High levels of unmet need for contraception around the world have a very negative impact on women's and children's health and survival as well as on the prosperity of communities and nations. The benefits of meeting this need are clear.
The United Nations Population Fund states that reproductive health problems remain the leading cause of illness and death for women of childbearing age worldwide. To put it in stark figures: 800 women die in childbirth every day.
For most of us, a new baby coming into the family is ample reason for joy and celebration. But imagine a world where a new pregnancy means having to choose which beloved child to feed, clothe, or provide medicine to.
Every two minutes, a woman dies from complications related to pregnancy. Even more tragic: many of these deaths could be prevented with a simple and cost-effective solution -- voluntary family planning.
This year we actually have something to celebrate on World Population Day. Foundations, NGOs, and donor countries, led by the United Kingdom, will come together for an international summit on family planning.
Providing women and their families with access to an array of effective, evidence-based programs allows them to select the approach that meets their needs and belief systems, is the best strategy to ensure the most lives are saved and families are lifted up.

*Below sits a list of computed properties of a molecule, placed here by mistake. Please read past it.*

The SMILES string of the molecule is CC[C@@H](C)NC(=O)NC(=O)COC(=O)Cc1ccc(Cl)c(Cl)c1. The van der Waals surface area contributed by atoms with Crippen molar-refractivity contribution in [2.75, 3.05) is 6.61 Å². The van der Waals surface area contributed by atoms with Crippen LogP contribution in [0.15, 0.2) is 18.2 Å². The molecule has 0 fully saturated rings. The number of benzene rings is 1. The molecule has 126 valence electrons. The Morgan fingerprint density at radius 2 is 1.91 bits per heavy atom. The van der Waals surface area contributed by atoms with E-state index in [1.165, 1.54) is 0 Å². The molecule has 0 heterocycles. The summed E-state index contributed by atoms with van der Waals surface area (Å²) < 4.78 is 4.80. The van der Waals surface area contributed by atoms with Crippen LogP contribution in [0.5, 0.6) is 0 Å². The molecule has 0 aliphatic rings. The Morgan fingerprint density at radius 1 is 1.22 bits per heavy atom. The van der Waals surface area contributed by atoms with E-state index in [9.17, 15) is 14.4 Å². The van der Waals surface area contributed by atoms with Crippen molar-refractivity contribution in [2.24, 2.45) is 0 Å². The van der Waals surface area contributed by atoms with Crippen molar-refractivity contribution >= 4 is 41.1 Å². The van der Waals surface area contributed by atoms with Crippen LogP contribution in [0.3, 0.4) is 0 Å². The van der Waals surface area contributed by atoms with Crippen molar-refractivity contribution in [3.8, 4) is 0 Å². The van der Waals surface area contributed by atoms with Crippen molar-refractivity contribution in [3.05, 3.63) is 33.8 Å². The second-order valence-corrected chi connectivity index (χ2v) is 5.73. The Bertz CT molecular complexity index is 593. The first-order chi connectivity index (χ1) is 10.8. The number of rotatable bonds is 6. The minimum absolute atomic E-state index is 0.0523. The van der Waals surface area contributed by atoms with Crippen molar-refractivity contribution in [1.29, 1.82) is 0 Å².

Providing family planning information and services to millions of women and girls in the poorest countries in the world gives them the opportunity to determine their own futures, and the best future for their children. As a woman and a mother, I can't imagine anything more important.
While Rio+20 did not produce any major environmental breakthroughs, there is hope on another front: population. An international family planning summit will take place in London on July 11, World Population Day.
Both the Global Family Planning Summit and research published in The Lancet potentially obscure the fact that, to be blunt, a wealthy woman in a poor country is likely to have better access to care than a poor woman in a wealthy country.
And just like that, we say goodbye to all of it, say with certainty that we are done, we are parents to these three and no more, no longer getting to rewind the tape with each newborn, to relive that particular kind of falling in love.